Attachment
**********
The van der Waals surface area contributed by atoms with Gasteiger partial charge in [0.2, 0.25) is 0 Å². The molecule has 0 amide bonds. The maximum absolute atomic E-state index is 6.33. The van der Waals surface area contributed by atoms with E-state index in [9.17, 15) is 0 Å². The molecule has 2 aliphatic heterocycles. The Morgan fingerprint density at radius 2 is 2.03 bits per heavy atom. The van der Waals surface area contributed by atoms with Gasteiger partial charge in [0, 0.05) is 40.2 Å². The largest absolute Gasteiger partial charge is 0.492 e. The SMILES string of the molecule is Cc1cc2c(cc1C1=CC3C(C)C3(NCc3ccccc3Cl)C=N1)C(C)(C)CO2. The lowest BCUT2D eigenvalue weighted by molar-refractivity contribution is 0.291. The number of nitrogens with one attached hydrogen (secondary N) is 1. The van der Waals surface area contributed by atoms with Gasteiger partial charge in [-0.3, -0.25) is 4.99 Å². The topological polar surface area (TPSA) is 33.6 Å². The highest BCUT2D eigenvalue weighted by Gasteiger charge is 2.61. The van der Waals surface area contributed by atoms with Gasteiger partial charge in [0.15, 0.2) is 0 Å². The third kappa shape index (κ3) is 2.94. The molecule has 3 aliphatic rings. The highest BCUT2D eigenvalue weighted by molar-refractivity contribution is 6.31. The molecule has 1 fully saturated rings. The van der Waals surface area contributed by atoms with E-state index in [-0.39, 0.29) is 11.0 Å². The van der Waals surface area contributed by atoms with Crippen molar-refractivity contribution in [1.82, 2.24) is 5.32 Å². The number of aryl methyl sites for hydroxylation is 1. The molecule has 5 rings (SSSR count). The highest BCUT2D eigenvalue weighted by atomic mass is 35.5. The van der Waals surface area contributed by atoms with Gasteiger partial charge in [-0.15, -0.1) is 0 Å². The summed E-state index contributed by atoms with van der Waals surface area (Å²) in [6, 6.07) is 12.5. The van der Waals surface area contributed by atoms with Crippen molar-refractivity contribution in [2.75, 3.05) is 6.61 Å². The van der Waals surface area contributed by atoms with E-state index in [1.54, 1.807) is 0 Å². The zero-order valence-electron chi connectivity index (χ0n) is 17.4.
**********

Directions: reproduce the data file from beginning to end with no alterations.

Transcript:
The van der Waals surface area contributed by atoms with Gasteiger partial charge in [0.2, 0.25) is 0 Å². The molecule has 0 amide bonds. The maximum absolute atomic E-state index is 6.33. The van der Waals surface area contributed by atoms with E-state index in [9.17, 15) is 0 Å². The molecule has 2 aliphatic heterocycles. The Morgan fingerprint density at radius 2 is 2.03 bits per heavy atom. The van der Waals surface area contributed by atoms with Gasteiger partial charge in [0, 0.05) is 40.2 Å². The largest absolute Gasteiger partial charge is 0.492 e. The SMILES string of the molecule is Cc1cc2c(cc1C1=CC3C(C)C3(NCc3ccccc3Cl)C=N1)C(C)(C)CO2. The lowest BCUT2D eigenvalue weighted by molar-refractivity contribution is 0.291. The number of nitrogens with one attached hydrogen (secondary N) is 1. The van der Waals surface area contributed by atoms with Gasteiger partial charge in [-0.3, -0.25) is 4.99 Å². The topological polar surface area (TPSA) is 33.6 Å². The highest BCUT2D eigenvalue weighted by Gasteiger charge is 2.61. The van der Waals surface area contributed by atoms with Gasteiger partial charge in [0.15, 0.2) is 0 Å². The third kappa shape index (κ3) is 2.94. The molecule has 3 aliphatic rings. The highest BCUT2D eigenvalue weighted by molar-refractivity contribution is 6.31. The molecule has 1 fully saturated rings. The van der Waals surface area contributed by atoms with E-state index in [-0.39, 0.29) is 11.0 Å². The van der Waals surface area contributed by atoms with Crippen molar-refractivity contribution in [1.82, 2.24) is 5.32 Å². The number of aryl methyl sites for hydroxylation is 1. The molecule has 5 rings (SSSR count). The highest BCUT2D eigenvalue weighted by atomic mass is 35.5. The van der Waals surface area contributed by atoms with Gasteiger partial charge in [-0.15, -0.1) is 0 Å². The summed E-state index contributed by atoms with van der Waals surface area (Å²) in [6, 6.07) is 12.5. The van der Waals surface area contributed by atoms with Crippen molar-refractivity contribution in [2.75, 3.05) is 6.61 Å². The van der Waals surface area contributed by atoms with E-state index in [1.54, 1.807) is 0 Å². The zero-order valence-electron chi connectivity index (χ0n) is 17.4.